3. I have a f/Friend who knows more of (British/Canadian) history than anyone I know. She insists the “standing aside” provision is new-fangled, unQuakerly, and ultimately detrimental to the meeting’s sense of gathered unity.I don’t profess to know. I can see her point about it injuring point about unity. But I also wonder whether the fragmentary nature modern socirty may require this provision.

  4. Consensus and unanimity are the new-fangled approaches, I’m afraid. The idea of meeting for business is not that “I approve,” but that we determine what is the correct decision in the Light. That’s a very different thing.Standing aside is not something we should do lightly. It is a very serious issue. It is also – it should be said – very very rare. But I don’t see it as all that “new”, I know it is part of the possiblities among Conservative Friends meetings for business. We should also be careful about the “unQuakerly” stuff. What does that mean, exactly? If we believed that the past is a closed book and all decisions made at the hands of the church’s fathers centuries ago were final, we would have never moved beyond the Roman Church.I think Rufus Jones would take issue with the concept of “unQuakerly”. I hope we’re not just being quaint or precious!

  5. In Canadian polity — this standing aside is recorded along with the names. It is code for — I realize I’m not going to win you over but I don’t want history to record I’m with you guys on this.My f/Friend’s concern is that it is used to reach decision too quickly — and most often those recorded as standing aside find some other opportunity to raise the issue again. It allows meetings to move forward without substantive unity.Me? I think that would take a very long posting for me. I stood aside (unrecorded) on the peace tax issue alrgely as I had become disgusted with how abusive people had become in promoting the agendas on the issue on the floor of YM.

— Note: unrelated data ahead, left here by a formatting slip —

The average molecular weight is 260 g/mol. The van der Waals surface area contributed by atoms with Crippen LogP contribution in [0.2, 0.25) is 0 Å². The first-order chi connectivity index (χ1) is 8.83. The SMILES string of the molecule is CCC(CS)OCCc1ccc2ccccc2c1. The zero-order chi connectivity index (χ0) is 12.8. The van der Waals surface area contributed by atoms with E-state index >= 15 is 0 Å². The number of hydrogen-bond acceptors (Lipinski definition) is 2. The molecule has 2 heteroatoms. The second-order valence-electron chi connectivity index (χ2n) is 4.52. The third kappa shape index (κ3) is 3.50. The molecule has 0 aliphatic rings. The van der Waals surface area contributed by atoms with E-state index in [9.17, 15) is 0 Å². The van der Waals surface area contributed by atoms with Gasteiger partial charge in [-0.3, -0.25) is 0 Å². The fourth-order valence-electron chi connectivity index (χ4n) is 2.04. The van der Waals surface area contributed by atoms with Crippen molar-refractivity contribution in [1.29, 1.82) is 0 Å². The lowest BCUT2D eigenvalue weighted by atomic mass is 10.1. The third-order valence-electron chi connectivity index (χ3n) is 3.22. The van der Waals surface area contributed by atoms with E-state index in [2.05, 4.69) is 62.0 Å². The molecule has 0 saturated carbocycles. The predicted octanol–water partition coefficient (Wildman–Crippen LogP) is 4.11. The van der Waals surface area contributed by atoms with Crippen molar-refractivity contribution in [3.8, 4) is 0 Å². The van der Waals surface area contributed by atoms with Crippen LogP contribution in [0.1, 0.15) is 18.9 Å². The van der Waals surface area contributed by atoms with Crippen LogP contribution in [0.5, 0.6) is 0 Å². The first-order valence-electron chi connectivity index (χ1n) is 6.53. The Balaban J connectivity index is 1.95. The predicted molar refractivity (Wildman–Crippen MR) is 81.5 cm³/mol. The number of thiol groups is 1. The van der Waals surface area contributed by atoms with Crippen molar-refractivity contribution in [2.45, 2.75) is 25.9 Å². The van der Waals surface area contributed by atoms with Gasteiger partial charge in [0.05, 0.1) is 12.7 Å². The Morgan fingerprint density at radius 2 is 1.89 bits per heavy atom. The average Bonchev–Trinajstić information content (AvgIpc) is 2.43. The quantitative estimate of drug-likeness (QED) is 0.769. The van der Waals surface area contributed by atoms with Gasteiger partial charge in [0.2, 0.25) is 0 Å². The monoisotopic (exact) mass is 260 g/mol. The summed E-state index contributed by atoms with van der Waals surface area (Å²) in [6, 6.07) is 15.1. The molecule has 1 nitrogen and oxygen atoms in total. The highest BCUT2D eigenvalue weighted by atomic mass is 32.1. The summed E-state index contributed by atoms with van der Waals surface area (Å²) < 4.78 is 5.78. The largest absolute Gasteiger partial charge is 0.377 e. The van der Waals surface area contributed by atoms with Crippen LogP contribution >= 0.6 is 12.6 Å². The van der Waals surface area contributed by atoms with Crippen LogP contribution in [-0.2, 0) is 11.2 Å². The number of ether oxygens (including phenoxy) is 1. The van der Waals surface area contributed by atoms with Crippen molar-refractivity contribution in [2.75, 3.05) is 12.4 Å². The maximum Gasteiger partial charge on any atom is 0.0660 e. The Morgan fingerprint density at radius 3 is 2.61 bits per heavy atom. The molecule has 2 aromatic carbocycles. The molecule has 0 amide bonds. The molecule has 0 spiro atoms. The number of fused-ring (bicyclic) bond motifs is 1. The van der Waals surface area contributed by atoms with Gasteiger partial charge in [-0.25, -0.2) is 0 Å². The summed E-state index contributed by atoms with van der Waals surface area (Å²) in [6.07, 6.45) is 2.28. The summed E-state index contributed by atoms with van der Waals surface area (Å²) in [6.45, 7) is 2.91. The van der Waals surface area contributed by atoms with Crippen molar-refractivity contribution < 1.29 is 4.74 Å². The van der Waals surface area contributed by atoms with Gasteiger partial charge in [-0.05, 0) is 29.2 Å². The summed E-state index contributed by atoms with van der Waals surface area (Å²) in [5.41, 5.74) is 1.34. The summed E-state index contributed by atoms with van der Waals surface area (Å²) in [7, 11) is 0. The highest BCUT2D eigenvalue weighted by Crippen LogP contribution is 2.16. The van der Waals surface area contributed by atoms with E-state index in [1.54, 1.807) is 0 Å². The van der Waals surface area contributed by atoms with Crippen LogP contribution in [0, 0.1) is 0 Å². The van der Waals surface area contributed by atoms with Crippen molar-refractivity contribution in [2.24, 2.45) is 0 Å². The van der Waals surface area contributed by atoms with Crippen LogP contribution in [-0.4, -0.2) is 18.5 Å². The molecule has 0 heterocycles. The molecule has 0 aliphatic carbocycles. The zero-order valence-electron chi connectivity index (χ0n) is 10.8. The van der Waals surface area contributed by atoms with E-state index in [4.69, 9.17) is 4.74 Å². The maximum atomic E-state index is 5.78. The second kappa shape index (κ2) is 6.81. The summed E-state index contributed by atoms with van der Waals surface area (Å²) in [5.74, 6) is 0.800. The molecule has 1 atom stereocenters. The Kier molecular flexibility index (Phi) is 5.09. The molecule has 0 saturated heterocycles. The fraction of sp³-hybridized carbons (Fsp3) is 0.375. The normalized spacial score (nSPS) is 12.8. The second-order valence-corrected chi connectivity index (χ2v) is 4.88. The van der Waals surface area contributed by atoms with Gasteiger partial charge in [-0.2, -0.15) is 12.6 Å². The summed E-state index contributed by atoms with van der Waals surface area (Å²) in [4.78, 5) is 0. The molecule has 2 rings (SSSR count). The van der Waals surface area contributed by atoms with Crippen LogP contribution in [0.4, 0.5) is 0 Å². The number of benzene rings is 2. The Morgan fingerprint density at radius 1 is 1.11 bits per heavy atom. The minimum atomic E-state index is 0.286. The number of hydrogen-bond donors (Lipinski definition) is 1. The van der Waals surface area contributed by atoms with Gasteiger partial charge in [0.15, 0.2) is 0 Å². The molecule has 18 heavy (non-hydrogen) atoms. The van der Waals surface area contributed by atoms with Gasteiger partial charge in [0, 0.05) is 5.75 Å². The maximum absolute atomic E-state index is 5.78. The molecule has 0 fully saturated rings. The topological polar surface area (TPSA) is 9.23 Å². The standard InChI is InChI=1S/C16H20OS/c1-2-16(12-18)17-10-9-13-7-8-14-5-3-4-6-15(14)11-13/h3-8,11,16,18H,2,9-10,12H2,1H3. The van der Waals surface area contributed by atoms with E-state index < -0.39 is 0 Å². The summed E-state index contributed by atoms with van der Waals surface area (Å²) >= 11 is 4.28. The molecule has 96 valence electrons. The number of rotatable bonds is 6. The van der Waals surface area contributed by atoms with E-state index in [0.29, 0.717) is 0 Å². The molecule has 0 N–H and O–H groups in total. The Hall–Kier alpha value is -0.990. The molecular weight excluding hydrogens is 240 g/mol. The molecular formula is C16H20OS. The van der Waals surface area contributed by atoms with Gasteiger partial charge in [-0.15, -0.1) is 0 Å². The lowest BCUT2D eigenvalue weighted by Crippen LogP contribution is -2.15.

6. I’m not sure I understand the Quaker standing aside concept – can you explain more?When someone joins the catholic church (like me), they have to take classes (RCIA) before they are baptized. The class I took lasted 1 1/2 years and consisted of a group of four other newbies and some people already catholic with two facilitators. About half way through, one new guy quit. The facilitators really didn’t want to let him go – they wrote to him,, called him, visited him, tried to get the rest of the group to pressure him to come back. They say it’s hard to leave the Mafia, try leaving the catholic church – ha ha.My feeling on someone leaving the church is that if you have a sincere intererst in what’s best for them, you might talk to them about their feelings, but if they still want to go, you should let the go with best wishes, not recriminations.As for disagreeing with church policy on issues (like abortion, homosexuality, women priests, death penalty, etc), each person must decide for themselves if it’s worth leaving over or worth staying and working on changing the policy.